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An amphipathic alpha-helix controls multiple roles of brome mosaic virus protein 1a in RNA replication complex assembly and function.

Liu L, Westler WM, den Boon JA, Wang X, Diaz A, Steinberg HA, Ahlquist P - PLoS Pathog. (2009)

Bottom Line: Here we identify in BMV 1a an amphipathic alpha-helix, helix A, and use NMR analysis to define its structure and propensity to insert in hydrophobic membrane-mimicking micelles.We show that helix A is essential for efficient 1a-ER membrane association and normal perinuclear ER localization, and that deletion or mutation of helix A abolishes RNA replication.The results provide new insights into the pathways of RNA replication complex assembly and show that helix A is critical for assembly and function of the viral RNA replication complex, including its central role in targeting replication components and controlling modes of 1a action.

View Article: PubMed Central - PubMed

Affiliation: Institute for Molecular Virology, University of Wisconsin-Madison, Madison, Wisconsin, USA.

ABSTRACT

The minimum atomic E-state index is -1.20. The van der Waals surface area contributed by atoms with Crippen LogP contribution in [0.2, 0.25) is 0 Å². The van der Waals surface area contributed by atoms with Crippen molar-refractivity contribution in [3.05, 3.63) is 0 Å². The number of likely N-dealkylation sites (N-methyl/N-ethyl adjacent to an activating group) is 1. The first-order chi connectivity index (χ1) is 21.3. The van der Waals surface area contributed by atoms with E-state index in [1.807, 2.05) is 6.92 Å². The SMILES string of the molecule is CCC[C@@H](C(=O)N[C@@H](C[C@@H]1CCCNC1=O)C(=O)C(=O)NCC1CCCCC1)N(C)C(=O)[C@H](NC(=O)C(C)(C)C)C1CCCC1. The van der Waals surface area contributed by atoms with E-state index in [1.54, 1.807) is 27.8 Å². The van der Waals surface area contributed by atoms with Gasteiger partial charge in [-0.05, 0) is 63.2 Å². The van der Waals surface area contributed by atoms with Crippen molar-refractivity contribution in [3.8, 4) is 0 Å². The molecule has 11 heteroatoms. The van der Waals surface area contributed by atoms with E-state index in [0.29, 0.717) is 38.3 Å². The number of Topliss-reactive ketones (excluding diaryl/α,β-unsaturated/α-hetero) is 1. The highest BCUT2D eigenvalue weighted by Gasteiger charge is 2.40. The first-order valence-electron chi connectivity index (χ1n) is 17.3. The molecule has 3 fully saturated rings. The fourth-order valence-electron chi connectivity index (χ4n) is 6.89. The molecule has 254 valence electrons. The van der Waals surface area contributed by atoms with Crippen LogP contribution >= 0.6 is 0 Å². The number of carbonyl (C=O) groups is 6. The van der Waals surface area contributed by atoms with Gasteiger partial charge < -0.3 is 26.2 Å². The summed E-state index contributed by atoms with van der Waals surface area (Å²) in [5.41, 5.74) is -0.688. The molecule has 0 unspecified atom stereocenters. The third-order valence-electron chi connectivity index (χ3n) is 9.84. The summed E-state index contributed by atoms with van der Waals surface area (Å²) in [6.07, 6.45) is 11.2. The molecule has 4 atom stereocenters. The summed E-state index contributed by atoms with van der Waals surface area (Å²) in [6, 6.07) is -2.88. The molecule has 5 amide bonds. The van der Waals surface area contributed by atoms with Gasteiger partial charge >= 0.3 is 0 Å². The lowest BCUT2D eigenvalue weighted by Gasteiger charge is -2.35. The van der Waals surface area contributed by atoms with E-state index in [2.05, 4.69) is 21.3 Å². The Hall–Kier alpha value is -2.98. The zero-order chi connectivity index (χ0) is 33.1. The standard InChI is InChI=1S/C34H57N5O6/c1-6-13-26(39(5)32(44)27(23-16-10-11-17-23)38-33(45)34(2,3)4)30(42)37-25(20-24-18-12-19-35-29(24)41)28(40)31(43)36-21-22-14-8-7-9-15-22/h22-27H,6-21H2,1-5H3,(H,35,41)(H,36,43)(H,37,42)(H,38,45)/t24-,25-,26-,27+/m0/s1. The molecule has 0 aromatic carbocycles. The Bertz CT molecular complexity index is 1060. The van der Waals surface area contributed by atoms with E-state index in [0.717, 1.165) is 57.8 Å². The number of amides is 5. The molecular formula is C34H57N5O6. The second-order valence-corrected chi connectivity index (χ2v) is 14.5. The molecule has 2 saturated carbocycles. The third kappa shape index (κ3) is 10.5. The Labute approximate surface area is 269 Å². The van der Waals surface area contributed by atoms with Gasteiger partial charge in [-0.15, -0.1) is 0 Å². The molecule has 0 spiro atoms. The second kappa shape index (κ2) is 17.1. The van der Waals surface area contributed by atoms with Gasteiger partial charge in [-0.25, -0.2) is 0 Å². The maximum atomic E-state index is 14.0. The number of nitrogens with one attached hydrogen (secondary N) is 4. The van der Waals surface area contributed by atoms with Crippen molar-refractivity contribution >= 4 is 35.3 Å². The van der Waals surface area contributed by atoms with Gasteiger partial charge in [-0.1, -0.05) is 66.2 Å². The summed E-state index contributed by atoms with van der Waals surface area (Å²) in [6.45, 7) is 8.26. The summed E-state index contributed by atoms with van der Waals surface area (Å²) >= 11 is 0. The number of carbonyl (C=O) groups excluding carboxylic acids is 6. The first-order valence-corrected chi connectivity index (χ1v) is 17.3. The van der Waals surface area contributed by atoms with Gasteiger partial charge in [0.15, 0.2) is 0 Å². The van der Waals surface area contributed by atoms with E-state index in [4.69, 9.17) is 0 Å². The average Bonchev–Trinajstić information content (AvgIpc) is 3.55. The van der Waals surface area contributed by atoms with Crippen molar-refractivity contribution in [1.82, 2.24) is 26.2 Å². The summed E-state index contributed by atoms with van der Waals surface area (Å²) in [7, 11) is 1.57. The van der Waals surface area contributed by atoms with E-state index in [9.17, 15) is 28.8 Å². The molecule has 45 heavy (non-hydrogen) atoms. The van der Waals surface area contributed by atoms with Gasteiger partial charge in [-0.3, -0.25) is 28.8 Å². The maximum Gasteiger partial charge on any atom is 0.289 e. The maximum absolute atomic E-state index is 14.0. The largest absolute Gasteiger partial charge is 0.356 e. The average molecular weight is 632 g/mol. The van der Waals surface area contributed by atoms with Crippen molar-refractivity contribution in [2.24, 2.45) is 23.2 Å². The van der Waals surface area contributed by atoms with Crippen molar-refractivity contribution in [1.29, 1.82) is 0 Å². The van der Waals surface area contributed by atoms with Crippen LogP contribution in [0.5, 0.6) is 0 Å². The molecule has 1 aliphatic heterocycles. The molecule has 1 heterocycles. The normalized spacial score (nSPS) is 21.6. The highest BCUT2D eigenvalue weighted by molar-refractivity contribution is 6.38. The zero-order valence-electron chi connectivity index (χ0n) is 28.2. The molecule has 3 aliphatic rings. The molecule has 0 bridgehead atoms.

Brome mosaic virus (BMV) protein 1a has multiple key roles in viral RNA replication. 1a localizes to perinuclear endoplasmic reticulum (ER) membranes as a peripheral membrane protein, induces ER membrane invaginations in which RNA replication complexes form, and recruits and stabilizes BMV 2a polymerase (2a(Pol)) and RNA replication templates at these sites to establish active replication complexes. During replication, 1a provides RNA capping, NTPase and possibly RNA helicase functions. Here we identify in BMV 1a an amphipathic alpha-helix, helix A, and use NMR analysis to define its structure and propensity to insert in hydrophobic membrane-mimicking micelles. We show that helix A is essential for efficient 1a-ER membrane association and normal perinuclear ER localization, and that deletion or mutation of helix A abolishes RNA replication. Strikingly, mutations in helix A give rise to two dramatically opposite 1a function phenotypes, implying that helix A acts as a molecular switch regulating the intricate balance between separable 1a functions. One class of helix A deletions and amino acid substitutions markedly inhibits 1a-membrane association and abolishes ER membrane invagination, viral RNA template recruitment, and replication, but doubles the 1a-mediated increase in 2a(Pol) accumulation. The second class of helix A mutations not only maintains efficient 1a-membrane association but also amplifies the number of 1a-induced membrane invaginations 5- to 8-fold and enhances viral RNA template recruitment, while failing to stimulate 2a(Pol) accumulation. The results provide new insights into the pathways of RNA replication complex assembly and show that helix A is critical for assembly and function of the viral RNA replication complex, including its central role in targeting replication components and controlling modes of 1a action.